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Allergy Advocacy Association - Allergist in the News: Dr. Kirsi Jarvinen-Seppo

Allergist in the News: Dr. Kirsi Jarvinen-Seppo

Dr. Krisi Jarvinen-Seppo
Dr. Krisi Jarvinen-Seppo

Allergist in the News: Dr. Kirsi Jarvinen-Seppo

Director of the Center for Food Allergy at UR's Golisano Children's hospital

Mt. Sinai’s loss is Rochester’s gain! Read all about our recent interview with Dr. Kirsi Jarvinen-Seppo, Director of the Center for Food Allergy at UR's Golisano Children's hospital. She brought us up to date on all the services the one-year old Center can provide, as well as the latest research she and her team are conducting.

By Suzanne Driscoll
November 13th, 2015

We had the pleasure of meeting with Dr. Kirsi Jarvinen-Seppo last week at UR Medicine, and were very excited to hear about the relatively new Food Allergy Center she helped to set up one year ago. Originally from Finland, Dr. Jarvinen-Seppo was recruited from Mt. Sinai Hospital in New York City to expand and centralize the treatment of food allergies at Golisano Children’s Hospital. Her clinical interests are focused on various types of food allergy, including immediate-type allergies, eosinophilic gastrointestinal disease, food protein-induced enterocolitis, allergic proctocolitis, atopic dermatitis, and anaphylaxis, although she also sees patients with other allergic disorders such as asthma, allergic rhinitis, urticaria and angioedema.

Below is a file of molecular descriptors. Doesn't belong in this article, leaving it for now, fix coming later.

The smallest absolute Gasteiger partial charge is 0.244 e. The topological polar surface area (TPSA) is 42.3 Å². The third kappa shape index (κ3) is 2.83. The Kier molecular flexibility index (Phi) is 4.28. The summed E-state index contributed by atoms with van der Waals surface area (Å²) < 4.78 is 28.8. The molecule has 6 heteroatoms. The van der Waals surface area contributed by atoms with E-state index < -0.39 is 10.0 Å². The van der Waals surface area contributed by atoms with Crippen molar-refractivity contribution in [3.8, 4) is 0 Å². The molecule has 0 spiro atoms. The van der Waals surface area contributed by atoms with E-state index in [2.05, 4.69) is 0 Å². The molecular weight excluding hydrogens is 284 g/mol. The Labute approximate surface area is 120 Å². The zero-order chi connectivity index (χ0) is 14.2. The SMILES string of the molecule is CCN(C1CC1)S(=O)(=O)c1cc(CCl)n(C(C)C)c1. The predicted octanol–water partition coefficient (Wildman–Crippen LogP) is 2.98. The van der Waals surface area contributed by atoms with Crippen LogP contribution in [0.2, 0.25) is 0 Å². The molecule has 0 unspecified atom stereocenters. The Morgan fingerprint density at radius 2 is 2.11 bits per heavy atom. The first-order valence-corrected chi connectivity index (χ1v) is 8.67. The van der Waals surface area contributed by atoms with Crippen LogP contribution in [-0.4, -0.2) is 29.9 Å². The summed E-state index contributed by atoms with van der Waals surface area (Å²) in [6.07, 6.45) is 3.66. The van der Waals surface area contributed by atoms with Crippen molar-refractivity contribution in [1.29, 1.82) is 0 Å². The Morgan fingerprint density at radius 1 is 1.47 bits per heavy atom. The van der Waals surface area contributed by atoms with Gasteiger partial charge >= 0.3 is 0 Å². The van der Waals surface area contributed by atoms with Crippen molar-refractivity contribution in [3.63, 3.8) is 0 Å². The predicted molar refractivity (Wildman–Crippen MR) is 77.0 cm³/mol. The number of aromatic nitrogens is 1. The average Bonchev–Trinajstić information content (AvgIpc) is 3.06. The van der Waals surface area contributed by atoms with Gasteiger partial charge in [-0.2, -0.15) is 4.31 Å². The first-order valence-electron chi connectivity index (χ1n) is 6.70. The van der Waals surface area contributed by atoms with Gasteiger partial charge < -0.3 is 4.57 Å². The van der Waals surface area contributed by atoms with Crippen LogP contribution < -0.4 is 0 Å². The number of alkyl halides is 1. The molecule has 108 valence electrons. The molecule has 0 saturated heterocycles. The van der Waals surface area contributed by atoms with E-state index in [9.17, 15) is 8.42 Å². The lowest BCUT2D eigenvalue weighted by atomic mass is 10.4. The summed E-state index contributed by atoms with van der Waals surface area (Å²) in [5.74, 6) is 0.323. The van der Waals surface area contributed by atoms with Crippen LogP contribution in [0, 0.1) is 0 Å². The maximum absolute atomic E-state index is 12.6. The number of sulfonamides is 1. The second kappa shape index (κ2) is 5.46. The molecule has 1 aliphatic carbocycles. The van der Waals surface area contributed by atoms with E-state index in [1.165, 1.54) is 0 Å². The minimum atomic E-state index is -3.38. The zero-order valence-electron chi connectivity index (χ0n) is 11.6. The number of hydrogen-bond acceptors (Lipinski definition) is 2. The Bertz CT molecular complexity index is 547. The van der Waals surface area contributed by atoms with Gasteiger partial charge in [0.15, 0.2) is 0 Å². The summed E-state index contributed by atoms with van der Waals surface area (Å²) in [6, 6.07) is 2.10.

Her main area of research is to study whether or not breastfeeding has an effect on preventing food allergies in children, as well as asthma. “Everyone’s breast milk is different, containing different types of immune factors depending on genetics as well as the environment. We are currently studying the breast milk of Mennonite women in our area as they live in a rural environment with more exposure to farm animals. Many mothers also drink unpasteurized milk. Based on our results, we may someday be able to boost the quality of every mother’s breastmilk to help prevent allergies in their children,” says Dr. Jarvinen-Seppo.

The Food Allergy Center utilizes a team approach with dieticians and pediatric nurses on hand who have specific training in food allergies. They also work closely with gastroenterology specialists. If you live too far from the Center, they can recommend other doctors in the area whom they know are aware of all the latest diagnosis techniques and treatments available. They also offer a safe place to conduct “food challenges.” “If your child was diagnosed at age 1 with one or more food allergies, he or she may have outgrown them by age 6,” says Dr. Jarvinen-Seppo. “You may be eliminating foods such as milk, eggs and wheat from their diet when you don’t have to.”

The team will also provide written emergency plans for day care centers, babysitters and schools that describe what needs to happen if a child is exposed to an allergen.

Dr. Jarvinen-Seppo would be happy to attend parent meetings with organizations in the area to offer advice and to bring everyone up to date on all the latest research. You can contact her at the Food Allergy Center, 585-276-7190

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